It is understandable that people have different reactions to the same event. No two days are the same and our experiences throughout the day have an impact on how we treat those who cross our path. Understanding the factors that go into anger gives you a tool set to make different choices. Knowing that you are walking into a situation when you are tired and feeling vulnerable should warn you to go easy or to schedule a better time to have important conversations. If your child spills a glass of milk and you feel your temperature rise ask yourself some very important questions.

    1. Where is my stress gauge?
    2. Do I already feel anger about another incident?

These questions might help you from making saying and doing things that you will regret later.

If you have any questions or you would like to look up more information on behavior management, please visit our website at www.ourbreakthroughs.com. Vlinder is a behavior management game created to encourage communication, cooperation and connection in the family. To learn more visit us here.

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Is Your Child Really Sick? Are They Trying to Tell You Something?

By | March 22nd, 2017|Tags: , , , , , , , |

Does your child fake being sick to get out of going to school? Recently I have been confronted with this challenge. I wish if they are going to get sick they would get a good old dose of the flu, it takes the decision making out of the equation. A fever means staying home quietly with a good book. It’s more concerning to me when my child delivers a performance, feigning illness to avoid the classroom. What is he really saying?

Perhaps nothing is going on. Perhaps your child is in the middle of a good book and can’t wait to finish it. But inventing stories to avoid school could also be a shout out for help. This is a good opportunity for you to ask if there is anything going on with friends or schoolmates. Perhaps he needs help with some homework. It may also be a larger problem such as bullying.

Children worry about life at home. If your child is feeling an unnecessary stressor due to events in the home they may feel like they need to stay close by.  This may be an important time for you to do an inventory on your own home life and reassure your child that they are safe.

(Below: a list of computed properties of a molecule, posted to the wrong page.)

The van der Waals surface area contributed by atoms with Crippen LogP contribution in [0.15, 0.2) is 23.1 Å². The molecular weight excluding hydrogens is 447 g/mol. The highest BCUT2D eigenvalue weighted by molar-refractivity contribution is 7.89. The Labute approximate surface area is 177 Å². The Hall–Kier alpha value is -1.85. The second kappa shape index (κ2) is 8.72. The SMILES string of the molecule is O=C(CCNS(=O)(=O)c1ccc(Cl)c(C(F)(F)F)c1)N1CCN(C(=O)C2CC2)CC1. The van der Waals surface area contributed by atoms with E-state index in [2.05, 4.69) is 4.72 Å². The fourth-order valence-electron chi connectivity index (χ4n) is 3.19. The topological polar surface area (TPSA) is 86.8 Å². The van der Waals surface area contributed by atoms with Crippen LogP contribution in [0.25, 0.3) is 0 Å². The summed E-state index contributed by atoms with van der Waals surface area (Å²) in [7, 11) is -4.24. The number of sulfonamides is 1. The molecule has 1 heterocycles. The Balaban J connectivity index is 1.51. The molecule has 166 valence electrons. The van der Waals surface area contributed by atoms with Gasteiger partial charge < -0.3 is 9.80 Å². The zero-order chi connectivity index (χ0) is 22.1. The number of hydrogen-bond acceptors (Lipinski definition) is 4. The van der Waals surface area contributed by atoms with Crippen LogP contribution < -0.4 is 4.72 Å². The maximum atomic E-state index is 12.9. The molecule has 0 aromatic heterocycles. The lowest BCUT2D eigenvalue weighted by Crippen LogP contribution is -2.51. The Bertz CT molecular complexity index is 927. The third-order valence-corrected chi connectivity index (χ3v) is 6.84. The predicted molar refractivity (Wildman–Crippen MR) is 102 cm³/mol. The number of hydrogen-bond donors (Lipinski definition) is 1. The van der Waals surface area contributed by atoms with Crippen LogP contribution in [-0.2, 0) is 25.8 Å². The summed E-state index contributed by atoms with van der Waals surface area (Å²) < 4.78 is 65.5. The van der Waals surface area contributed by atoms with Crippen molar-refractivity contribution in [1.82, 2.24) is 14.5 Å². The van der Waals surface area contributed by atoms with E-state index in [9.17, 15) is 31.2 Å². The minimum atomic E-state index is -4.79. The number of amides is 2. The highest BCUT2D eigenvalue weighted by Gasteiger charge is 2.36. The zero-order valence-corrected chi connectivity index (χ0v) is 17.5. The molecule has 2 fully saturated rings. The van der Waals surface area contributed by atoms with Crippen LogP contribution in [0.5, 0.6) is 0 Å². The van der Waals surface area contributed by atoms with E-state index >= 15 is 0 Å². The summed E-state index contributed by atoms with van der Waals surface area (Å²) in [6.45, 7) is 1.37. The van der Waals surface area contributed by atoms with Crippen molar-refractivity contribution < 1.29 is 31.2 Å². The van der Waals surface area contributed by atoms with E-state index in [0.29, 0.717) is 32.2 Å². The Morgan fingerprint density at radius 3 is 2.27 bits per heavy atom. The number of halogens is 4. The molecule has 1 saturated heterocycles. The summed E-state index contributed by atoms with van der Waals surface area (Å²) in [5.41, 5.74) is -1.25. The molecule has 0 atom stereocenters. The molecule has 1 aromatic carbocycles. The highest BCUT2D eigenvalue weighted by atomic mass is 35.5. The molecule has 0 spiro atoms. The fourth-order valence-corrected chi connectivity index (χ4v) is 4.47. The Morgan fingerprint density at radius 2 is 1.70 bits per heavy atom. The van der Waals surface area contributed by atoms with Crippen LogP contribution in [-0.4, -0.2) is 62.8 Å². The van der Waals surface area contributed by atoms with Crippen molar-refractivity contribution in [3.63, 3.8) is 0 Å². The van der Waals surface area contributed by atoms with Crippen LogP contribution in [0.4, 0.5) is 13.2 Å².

As busy parents we often run on auto-pilot and it is good to slow down and look for the meaning behind our children’s actions. Patterns are created because the action works over time. If your child continues to create stories to get out of going to school, better to nip this in the bud early. Discover the reason and solve the problem before it turns into a behavior.

I encourage conversation on my Facebook support group, Parenting With Intention…I also welcome your comments. For more parenting advice or to learn more about behavior modification visit us at www.ourbreakthroughs.com.

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Behavior Modification Programs Forever?

By | December 7th, 2016|Tags: , , , |

What I am going to talk about today is how you can phase out a behavior modification program such as Vlinder.  Like any good tool, it is nice to know that there are times when it can be put away for safe keeping. 

Vlinder uses positive reinforcement to help modify behaviors.  Care givers are encouraged to constantly praise their child before, during and after a wanted behavior is performed.  This is in part because the praise will become the only reward needed.  In the beginning you may choose to alternate between target behaviors such as good personal hygiene and respect towards others.  As you start to see growth in your child it will be time to retire them from the list.  The nice thing about Vlinder is that you can pick up again at any time and reinitiate your structure as new trouble areas appear. 

It is important to utilize all of your positive reinforcers while implementing a program.  Positive reinforcement comes in all forms.  Some non-verbal reinforcers are smiles, nods, and affection.  Verbal reinforcers play a key role because you are able to explain what it is that has made you happy. Tangible reinforcers are important in the beginning to help build structure in your family and help your child understand your expectations. 

Using a game/program such as Vlinder gives you the ability to cycle through the behaviors that you are trying to improve in your child.  They may think that it’s a bum deal that they don’t keep getting rewards.   This program facilitates growth and your child needs to understand that they are part of a process.

To recap – When you are utilizing a behavior modification program you use all your positive reinforcers; verbal, non-verbal and tangible.  As you move forward, behaviors get recycled.  When you stop working on a specific behavior you continue to give positive reinforcement; however, stop using tangible reinforcers, such as Vlinder Reward Cards.  They are no longer needed.  The more you move through behaviors, the more second nature this will become.